many of the Munchkins as be 
could find on foe eve of foe 
film’s 50th anniversary. 
“These people are getting 
older; it’s like Titanic surviv- 
ors." 

For Mickey Carroll, a 78- 
year-old former vaudevillian 
who played a Munchkin sol- 
dier and one of the fiddlers 
who sent Dorothy skipping 
down foe yellow brick road, 
“it’s a living fantasy.” Now 
retired from running his fam- 
ily’s tombstone-carving business in St. Louis, 
he is a regular at Mnnchkin reunions around 
foe country and would nof have missed this 
one for foe world. 

“This picture," Carroll said, "is loved by 
millions. 

The roughly 120 midgets collected for foe 
movie, many of them from the celebrated 
troupe of Leo Singer, the Austrian impresario 
billed in the credits, probably amounted to foe 
largest such gathering ever assembled, and 
one unlikely ever to be equaled, in part be- 
cause of advances in medical treatment that 
have made midgets extremely rare. 

Ruth Duccini, 79, had just graduated from 
high school in Minnesota when she was hired 
for the movie. 

“You can't imagine how exciting it was," 
she said. “I think what makes that scene so 
great is the fun we were all having." 

Pellegrini, who brought her 10-year-old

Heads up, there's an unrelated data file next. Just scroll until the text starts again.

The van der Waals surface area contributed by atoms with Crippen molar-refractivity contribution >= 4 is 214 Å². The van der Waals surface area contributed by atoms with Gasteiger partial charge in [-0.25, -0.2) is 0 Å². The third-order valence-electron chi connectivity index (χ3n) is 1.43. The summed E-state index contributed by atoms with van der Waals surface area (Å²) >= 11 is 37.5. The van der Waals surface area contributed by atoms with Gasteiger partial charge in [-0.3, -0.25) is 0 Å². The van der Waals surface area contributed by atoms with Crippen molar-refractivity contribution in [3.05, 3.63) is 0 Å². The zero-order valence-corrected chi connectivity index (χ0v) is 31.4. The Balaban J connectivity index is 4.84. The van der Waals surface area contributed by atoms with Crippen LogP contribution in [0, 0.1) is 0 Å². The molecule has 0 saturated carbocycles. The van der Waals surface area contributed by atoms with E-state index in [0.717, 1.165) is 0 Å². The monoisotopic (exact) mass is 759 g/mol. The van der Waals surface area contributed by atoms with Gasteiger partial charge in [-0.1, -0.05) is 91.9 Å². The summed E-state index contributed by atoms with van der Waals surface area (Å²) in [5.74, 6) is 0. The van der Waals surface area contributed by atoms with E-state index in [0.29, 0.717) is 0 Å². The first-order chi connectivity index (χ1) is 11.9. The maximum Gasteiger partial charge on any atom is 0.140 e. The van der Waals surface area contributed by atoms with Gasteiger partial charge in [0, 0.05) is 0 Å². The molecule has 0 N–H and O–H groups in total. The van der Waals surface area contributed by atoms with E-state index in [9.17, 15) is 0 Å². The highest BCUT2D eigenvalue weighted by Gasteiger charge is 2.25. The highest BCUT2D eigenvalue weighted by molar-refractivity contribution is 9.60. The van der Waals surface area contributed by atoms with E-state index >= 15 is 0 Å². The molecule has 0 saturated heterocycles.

great-granddaughter, Cheryl Pellegrini, to 
help her autograph sepia-toned photographs 
of ner younger self peeking ont from foe 
bushes at Judy Garland, was still going strong 
Thursday night, long after Cheryl had put her 
head down on foe table and gone to sleep. 

“It’s a fairy tale — it's fantastic/' she said, 
to no disagreement from the faithful. “There 
will never be another movie like it." 


F OR years, Helen Cathcart was considered 
an obsessive recluse, a hugely popular bi- 
ographer of the royal family whose only contact 
with her publishers and the outside world was 
through her assistant, Harold Albert On Tues- 
day, foe truth came out in the form of Albert's 
obituary In The Times of London: Helen Cath- 
cart didn’t exist. “She” was actually Harold 
Albert Despite suspicions that Albert who was